I am just emerging from a months-long journey through diapers and burping and kissing babies, courtesy of my daughter’s new twins, Sophie and Sam. They joined now 4 year old Avery to make for a happy family of five, and one extremely delirious grandmother. I’m in another phase of “having it all.”
So, I have missed much of the debate over Sheryl Sandberg, Lean In and all of the alternative prescriptions for bettering the status of women, and in particular, mothers. I see, based on new Op-Eds in the NYTimes and elsewhere, that there is still a big appetite for figuring out this problem. Good. The worst thing we can do is let our attention be diverted.
During my “time out” I did get a call to guest on a talk show to talk about Lean In, and curious about how they got to me, discovered that a blogpost I’d written here way back in 2011, when Sandberg first posited her theory, had been found. In it, I offered up the notion that the point to be most noted was that Sandberg had been “excellently mentored”–by a powerful man. Or, in fact, many powerful men. I happily declined the talk show opportunity–and went back to my diapering.
I did read the book, and gave a copy to my daughter (a writer) and her partner (an advertising executive), two successful women in their mid-late 30’s, mid careers, parents to three children under 4. They perfectly fit the demographic that causes so much concern to all of us as we try to figure out how to keep smart women in the workforce. In my daughter’s case, Yale & Harvard bred, she reports that most of her women schoolmates are at home raising the babies.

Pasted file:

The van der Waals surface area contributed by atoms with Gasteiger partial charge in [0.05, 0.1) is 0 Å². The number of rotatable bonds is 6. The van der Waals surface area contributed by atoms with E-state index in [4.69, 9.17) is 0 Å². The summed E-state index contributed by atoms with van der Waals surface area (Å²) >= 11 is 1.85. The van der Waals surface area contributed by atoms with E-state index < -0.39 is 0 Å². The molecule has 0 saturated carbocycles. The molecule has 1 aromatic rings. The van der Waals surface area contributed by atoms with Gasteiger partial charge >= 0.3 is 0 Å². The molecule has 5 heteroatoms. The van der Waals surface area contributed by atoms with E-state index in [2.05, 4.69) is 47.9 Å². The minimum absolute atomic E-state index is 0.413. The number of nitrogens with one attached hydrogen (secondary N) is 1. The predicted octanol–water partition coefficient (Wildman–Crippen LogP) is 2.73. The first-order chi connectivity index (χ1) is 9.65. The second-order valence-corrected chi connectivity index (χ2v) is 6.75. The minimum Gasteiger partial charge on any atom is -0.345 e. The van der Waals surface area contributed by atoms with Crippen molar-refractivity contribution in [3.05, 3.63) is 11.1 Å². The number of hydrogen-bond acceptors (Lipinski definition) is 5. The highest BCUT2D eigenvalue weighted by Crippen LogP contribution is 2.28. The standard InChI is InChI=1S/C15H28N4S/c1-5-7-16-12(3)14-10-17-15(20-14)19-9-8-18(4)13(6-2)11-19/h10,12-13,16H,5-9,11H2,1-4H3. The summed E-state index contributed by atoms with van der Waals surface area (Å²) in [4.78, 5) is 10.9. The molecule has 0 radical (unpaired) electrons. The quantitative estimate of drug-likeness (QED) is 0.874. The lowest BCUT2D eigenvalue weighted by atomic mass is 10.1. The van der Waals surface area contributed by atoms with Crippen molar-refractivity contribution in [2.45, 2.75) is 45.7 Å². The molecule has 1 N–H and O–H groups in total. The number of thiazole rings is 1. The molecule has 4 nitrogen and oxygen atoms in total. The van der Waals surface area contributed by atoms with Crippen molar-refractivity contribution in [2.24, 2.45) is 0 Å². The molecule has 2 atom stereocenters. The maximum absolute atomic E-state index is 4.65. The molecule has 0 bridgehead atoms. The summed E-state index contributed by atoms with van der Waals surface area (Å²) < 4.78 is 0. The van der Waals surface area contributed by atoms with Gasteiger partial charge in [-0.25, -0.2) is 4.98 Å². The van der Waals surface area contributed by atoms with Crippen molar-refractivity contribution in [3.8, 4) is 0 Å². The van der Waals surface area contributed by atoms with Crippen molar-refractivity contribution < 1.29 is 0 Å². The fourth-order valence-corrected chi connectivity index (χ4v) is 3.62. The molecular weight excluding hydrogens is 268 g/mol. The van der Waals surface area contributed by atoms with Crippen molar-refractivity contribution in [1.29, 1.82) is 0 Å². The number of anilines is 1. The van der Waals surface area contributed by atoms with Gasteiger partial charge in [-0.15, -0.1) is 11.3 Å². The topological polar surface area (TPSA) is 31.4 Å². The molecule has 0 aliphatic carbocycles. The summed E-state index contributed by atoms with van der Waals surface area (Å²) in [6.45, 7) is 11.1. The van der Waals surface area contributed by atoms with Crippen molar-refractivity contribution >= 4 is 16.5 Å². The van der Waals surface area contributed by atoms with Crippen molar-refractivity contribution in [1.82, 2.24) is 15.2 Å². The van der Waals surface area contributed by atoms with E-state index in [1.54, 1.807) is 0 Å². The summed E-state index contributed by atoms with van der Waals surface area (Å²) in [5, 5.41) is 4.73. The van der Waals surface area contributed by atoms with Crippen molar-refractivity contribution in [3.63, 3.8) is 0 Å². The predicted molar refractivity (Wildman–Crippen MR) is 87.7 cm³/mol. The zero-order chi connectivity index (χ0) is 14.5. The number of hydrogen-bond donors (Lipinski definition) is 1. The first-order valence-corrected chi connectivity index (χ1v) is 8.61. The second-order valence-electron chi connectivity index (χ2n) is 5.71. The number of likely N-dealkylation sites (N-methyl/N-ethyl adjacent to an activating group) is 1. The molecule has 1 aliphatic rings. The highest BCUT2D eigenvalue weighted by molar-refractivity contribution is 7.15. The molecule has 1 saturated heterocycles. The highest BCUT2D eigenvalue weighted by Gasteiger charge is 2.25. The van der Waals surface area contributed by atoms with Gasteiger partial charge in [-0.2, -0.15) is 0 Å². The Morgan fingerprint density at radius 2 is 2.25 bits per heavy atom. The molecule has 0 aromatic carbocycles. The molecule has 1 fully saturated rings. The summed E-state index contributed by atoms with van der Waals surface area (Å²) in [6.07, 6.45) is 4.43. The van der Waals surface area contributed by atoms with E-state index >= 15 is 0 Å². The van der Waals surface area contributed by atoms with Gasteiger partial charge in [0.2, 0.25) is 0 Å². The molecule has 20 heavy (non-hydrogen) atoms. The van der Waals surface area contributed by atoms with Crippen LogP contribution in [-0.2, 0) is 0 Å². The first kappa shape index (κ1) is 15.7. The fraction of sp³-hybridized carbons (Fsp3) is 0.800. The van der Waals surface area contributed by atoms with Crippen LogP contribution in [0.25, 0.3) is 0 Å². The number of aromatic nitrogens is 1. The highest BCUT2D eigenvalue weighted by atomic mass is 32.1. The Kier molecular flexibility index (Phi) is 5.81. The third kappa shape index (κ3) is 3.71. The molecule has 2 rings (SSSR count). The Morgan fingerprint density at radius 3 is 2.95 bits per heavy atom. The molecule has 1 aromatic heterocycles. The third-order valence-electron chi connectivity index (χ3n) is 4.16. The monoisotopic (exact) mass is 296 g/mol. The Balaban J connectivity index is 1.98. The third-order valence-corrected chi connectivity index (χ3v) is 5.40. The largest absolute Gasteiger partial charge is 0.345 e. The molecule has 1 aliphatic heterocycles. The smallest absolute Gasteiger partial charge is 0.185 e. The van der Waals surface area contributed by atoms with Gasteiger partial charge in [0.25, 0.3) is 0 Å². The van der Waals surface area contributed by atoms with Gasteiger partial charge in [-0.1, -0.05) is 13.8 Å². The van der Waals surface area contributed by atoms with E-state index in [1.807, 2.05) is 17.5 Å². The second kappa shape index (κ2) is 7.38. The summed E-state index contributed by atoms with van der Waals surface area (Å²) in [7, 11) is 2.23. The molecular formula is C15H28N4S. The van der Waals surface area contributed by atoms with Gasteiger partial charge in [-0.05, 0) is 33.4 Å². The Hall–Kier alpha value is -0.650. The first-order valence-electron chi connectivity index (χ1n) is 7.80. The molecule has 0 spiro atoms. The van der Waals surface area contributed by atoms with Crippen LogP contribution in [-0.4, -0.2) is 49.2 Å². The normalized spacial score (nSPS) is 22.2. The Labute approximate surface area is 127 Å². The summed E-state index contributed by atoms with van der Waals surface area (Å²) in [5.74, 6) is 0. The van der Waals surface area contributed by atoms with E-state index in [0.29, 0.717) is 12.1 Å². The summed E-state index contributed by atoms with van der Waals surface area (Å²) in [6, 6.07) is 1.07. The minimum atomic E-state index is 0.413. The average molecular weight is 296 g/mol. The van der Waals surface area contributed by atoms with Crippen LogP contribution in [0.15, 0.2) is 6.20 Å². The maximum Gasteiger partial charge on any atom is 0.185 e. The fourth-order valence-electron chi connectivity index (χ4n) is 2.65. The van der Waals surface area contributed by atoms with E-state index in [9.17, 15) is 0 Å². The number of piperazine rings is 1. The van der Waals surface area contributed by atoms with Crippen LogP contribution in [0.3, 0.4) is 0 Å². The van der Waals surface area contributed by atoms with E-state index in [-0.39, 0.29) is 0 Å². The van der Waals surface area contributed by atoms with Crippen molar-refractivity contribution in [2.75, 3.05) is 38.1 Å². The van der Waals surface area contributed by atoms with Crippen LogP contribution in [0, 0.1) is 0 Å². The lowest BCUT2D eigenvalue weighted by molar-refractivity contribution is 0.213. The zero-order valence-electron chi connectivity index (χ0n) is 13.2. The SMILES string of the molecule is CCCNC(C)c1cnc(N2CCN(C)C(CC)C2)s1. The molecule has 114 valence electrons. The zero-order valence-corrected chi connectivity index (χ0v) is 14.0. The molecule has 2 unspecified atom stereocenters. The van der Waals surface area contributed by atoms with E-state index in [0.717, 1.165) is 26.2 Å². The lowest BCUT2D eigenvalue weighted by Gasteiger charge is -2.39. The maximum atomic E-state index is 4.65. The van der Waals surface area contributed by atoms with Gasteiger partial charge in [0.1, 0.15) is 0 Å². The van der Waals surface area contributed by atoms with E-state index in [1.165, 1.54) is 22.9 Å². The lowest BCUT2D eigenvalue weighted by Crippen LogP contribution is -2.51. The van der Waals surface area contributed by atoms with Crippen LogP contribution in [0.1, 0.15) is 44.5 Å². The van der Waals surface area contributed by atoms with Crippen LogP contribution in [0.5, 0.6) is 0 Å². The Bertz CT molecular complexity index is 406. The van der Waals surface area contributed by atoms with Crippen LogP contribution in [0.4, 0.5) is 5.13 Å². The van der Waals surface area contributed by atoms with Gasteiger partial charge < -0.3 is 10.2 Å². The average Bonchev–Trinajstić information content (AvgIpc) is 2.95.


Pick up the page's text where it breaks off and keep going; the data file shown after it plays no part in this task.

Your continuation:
That’s a notion anathema to women like me, single mothers who don’t have the choice. I raised three children on my own: one I birthed, one I adopted, and a third I shared with his biological mother, who was unable to care for all of her children. My mother, number 13 in a family of 15 Alabama farm children, thought I was crazy. She had a strict China policy: only one child per family. But…I thought I could have it all. As a television reporter, I had a good income. It was still a scramble. And then I went through the caring for ailing parents phase. Now that was really a scramble.
It occurred to me as I finished reading Lean In, that I had a sense of great relief: thank God and Medicare that the enormous striving that goes into building a life and career and family are behind me. Not that I don’t have goals, plans, dreams (the big book, a couple of smaller ones, half the year working in an orphanage in Africa) but that the raw focus and energy required to “make it” are in the rear view mirror of this particular Smart car.
So, I think about the twist on the advice given to working women: you can have it all, but probably not all at the same time. This year I got to burp and pace with my colicky babies. When I had my own, I had to hustle back to work to make sure I wasn’t replaced. I had a long spell of good income. Now that I self-identify as a writer (and rejoice in it) I’ve embraced the “less is more” philosophy. Sometimes it even works.
So, where do I fall on the Lean In continuum? Useful for a breath of the thin, rare air at the very top of the workforce pile. But I’m solidly on the side that the burden of change, the global resolution of our problems rests with employers and our government. While women are working their hardest, corporations and agencies need to mentor them by putting polices into place to ensure equal pay–just for starters. And then policies like paid leave that allow parents to actually raise our country’s children.
But–back to diapering for me. Big smile.